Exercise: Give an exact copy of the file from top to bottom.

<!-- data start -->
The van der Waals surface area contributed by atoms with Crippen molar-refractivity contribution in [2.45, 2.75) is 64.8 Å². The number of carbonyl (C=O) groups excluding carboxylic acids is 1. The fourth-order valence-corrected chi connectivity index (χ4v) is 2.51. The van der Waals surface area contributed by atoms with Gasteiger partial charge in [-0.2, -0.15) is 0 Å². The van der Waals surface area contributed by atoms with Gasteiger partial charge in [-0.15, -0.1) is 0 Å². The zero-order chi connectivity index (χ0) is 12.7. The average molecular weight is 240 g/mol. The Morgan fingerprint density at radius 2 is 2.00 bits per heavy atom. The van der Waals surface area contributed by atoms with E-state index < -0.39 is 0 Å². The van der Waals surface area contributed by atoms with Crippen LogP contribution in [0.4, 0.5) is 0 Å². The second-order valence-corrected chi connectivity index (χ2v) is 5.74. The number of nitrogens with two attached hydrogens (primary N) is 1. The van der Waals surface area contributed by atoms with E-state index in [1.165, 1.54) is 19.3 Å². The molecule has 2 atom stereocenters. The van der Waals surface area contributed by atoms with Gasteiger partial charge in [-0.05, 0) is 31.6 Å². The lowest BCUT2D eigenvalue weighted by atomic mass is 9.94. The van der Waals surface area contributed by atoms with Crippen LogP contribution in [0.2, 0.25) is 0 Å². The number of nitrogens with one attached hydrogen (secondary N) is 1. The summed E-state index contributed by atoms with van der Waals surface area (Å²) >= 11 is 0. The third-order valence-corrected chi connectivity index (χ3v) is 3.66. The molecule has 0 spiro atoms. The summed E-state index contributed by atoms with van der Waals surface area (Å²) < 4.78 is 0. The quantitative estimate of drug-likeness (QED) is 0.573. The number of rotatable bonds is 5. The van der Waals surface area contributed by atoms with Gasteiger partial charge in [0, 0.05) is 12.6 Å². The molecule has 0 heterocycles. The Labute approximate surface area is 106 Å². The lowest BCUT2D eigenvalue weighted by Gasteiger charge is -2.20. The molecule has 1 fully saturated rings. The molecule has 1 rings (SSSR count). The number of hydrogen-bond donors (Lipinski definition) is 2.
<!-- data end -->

The van der Waals surface area contributed by atoms with Crippen molar-refractivity contribution in [2.45, 2.75) is 64.8 Å². The number of carbonyl (C=O) groups excluding carboxylic acids is 1. The fourth-order valence-corrected chi connectivity index (χ4v) is 2.51. The van der Waals surface area contributed by atoms with Gasteiger partial charge in [-0.2, -0.15) is 0 Å². The van der Waals surface area contributed by atoms with Gasteiger partial charge in [-0.15, -0.1) is 0 Å². The zero-order chi connectivity index (χ0) is 12.7. The average molecular weight is 240 g/mol. The Morgan fingerprint density at radius 2 is 2.00 bits per heavy atom. The van der Waals surface area contributed by atoms with E-state index < -0.39 is 0 Å². The van der Waals surface area contributed by atoms with Crippen LogP contribution in [0.4, 0.5) is 0 Å². The second-order valence-corrected chi connectivity index (χ2v) is 5.74. The number of nitrogens with two attached hydrogens (primary N) is 1. The van der Waals surface area contributed by atoms with E-state index in [1.165, 1.54) is 19.3 Å². The molecule has 2 atom stereocenters. The van der Waals surface area contributed by atoms with Gasteiger partial charge in [-0.05, 0) is 31.6 Å². The lowest BCUT2D eigenvalue weighted by atomic mass is 9.94. The van der Waals surface area contributed by atoms with Crippen LogP contribution in [0.2, 0.25) is 0 Å². The number of nitrogens with one attached hydrogen (secondary N) is 1. The summed E-state index contributed by atoms with van der Waals surface area (Å²) >= 11 is 0. The third-order valence-corrected chi connectivity index (χ3v) is 3.66. The molecule has 0 spiro atoms. The summed E-state index contributed by atoms with van der Waals surface area (Å²) < 4.78 is 0. The quantitative estimate of drug-likeness (QED) is 0.573. The number of rotatable bonds is 5. The van der Waals surface area contributed by atoms with Gasteiger partial charge in [0, 0.05) is 12.6 Å². The molecule has 0 heterocycles. The Labute approximate surface area is 106 Å². The lowest BCUT2D eigenvalue weighted by Gasteiger charge is -2.20. The molecule has 1 fully saturated rings. The molecule has 1 rings (SSSR count). The number of hydrogen-bond donors (Lipinski definition) is 2.